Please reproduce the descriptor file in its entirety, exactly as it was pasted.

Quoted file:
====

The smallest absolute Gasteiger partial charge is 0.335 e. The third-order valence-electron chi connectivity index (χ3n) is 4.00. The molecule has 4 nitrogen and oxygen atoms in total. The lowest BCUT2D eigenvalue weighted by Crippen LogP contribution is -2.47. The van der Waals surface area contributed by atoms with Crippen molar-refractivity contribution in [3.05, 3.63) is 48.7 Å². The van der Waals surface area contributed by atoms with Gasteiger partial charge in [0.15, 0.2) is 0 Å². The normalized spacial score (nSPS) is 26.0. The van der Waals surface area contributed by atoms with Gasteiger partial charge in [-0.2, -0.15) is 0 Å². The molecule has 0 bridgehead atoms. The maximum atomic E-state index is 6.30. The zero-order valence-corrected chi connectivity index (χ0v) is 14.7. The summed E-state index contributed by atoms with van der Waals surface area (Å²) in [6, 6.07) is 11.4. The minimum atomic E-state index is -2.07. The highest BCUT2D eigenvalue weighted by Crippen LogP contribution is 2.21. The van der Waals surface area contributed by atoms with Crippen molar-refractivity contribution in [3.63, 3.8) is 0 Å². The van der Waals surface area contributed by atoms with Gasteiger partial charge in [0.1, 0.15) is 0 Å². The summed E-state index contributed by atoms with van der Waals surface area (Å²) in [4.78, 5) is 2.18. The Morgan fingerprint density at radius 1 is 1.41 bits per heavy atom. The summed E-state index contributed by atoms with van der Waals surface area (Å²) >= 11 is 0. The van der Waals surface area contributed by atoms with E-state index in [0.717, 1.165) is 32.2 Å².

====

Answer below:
The smallest absolute Gasteiger partial charge is 0.335 e. The third-order valence-electron chi connectivity index (χ3n) is 4.00. The molecule has 4 nitrogen and oxygen atoms in total. The lowest BCUT2D eigenvalue weighted by Crippen LogP contribution is -2.47. The van der Waals surface area contributed by atoms with Crippen molar-refractivity contribution in [3.05, 3.63) is 48.7 Å². The van der Waals surface area contributed by atoms with Gasteiger partial charge in [0.15, 0.2) is 0 Å². The normalized spacial score (nSPS) is 26.0. The van der Waals surface area contributed by atoms with Gasteiger partial charge in [-0.2, -0.15) is 0 Å². The molecule has 0 bridgehead atoms. The maximum atomic E-state index is 6.30. The zero-order valence-corrected chi connectivity index (χ0v) is 14.7. The summed E-state index contributed by atoms with van der Waals surface area (Å²) in [6, 6.07) is 11.4. The minimum atomic E-state index is -2.07. The highest BCUT2D eigenvalue weighted by Crippen LogP contribution is 2.21. The van der Waals surface area contributed by atoms with Crippen molar-refractivity contribution in [3.63, 3.8) is 0 Å². The van der Waals surface area contributed by atoms with Gasteiger partial charge in [0.1, 0.15) is 0 Å². The summed E-state index contributed by atoms with van der Waals surface area (Å²) in [4.78, 5) is 2.18. The Morgan fingerprint density at radius 1 is 1.41 bits per heavy atom. The summed E-state index contributed by atoms with van der Waals surface area (Å²) >= 11 is 0. The van der Waals surface area contributed by atoms with E-state index in [0.717, 1.165) is 32.2 Å².